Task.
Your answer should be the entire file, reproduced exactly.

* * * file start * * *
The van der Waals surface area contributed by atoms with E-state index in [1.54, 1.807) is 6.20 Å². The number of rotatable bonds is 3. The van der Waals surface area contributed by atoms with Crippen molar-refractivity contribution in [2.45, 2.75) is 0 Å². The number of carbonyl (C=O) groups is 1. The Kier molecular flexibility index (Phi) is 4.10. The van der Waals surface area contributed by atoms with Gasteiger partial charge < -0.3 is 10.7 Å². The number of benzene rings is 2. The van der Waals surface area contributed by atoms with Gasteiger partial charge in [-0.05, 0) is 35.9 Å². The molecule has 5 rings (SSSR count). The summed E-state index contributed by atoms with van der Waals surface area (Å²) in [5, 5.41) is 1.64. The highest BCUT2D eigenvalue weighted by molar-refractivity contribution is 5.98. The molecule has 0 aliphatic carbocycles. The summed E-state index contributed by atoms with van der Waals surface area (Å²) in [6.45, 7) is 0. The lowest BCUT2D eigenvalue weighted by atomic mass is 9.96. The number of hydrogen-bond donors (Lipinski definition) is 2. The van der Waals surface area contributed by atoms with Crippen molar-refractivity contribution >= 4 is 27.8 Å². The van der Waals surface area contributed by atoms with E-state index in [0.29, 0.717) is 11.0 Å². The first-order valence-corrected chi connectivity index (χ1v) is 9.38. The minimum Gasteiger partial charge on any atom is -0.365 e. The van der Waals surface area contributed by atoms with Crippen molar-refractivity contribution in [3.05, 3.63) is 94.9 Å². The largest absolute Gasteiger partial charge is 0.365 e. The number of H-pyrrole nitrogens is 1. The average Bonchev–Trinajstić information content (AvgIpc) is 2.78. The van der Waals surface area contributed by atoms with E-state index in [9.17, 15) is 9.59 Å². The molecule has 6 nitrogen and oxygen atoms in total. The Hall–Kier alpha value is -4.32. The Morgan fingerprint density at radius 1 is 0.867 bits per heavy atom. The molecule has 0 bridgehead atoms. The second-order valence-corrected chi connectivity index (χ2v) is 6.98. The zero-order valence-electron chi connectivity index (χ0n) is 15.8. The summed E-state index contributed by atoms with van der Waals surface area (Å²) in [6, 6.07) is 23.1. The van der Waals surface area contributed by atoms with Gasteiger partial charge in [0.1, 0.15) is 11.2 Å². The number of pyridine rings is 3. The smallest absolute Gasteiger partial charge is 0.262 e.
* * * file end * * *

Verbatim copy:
The van der Waals surface area contributed by atoms with E-state index in [1.54, 1.807) is 6.20 Å². The number of rotatable bonds is 3. The van der Waals surface area contributed by atoms with Crippen molar-refractivity contribution in [2.45, 2.75) is 0 Å². The number of carbonyl (C=O) groups is 1. The Kier molecular flexibility index (Phi) is 4.10. The van der Waals surface area contributed by atoms with Gasteiger partial charge < -0.3 is 10.7 Å². The number of benzene rings is 2. The van der Waals surface area contributed by atoms with Gasteiger partial charge in [-0.05, 0) is 35.9 Å². The molecule has 5 rings (SSSR count). The summed E-state index contributed by atoms with van der Waals surface area (Å²) in [5, 5.41) is 1.64. The highest BCUT2D eigenvalue weighted by molar-refractivity contribution is 5.98. The molecule has 0 aliphatic carbocycles. The summed E-state index contributed by atoms with van der Waals surface area (Å²) in [6.45, 7) is 0. The lowest BCUT2D eigenvalue weighted by atomic mass is 9.96. The number of hydrogen-bond donors (Lipinski definition) is 2. The van der Waals surface area contributed by atoms with Crippen molar-refractivity contribution >= 4 is 27.8 Å². The van der Waals surface area contributed by atoms with E-state index in [0.29, 0.717) is 11.0 Å². The first-order valence-corrected chi connectivity index (χ1v) is 9.38. The minimum Gasteiger partial charge on any atom is -0.365 e. The van der Waals surface area contributed by atoms with Crippen molar-refractivity contribution in [3.05, 3.63) is 94.9 Å². The largest absolute Gasteiger partial charge is 0.365 e. The number of H-pyrrole nitrogens is 1. The average Bonchev–Trinajstić information content (AvgIpc) is 2.78. The van der Waals surface area contributed by atoms with E-state index in [9.17, 15) is 9.59 Å². The molecule has 6 nitrogen and oxygen atoms in total. The Hall–Kier alpha value is -4.32. The Morgan fingerprint density at radius 1 is 0.867 bits per heavy atom. The molecule has 0 bridgehead atoms. The second-order valence-corrected chi connectivity index (χ2v) is 6.98. The zero-order valence-electron chi connectivity index (χ0n) is 15.8. The summed E-state index contributed by atoms with van der Waals surface area (Å²) in [6, 6.07) is 23.1. The van der Waals surface area contributed by atoms with Gasteiger partial charge in [0.1, 0.15) is 11.2 Å². The number of pyridine rings is 3. The smallest absolute Gasteiger partial charge is 0.262 e.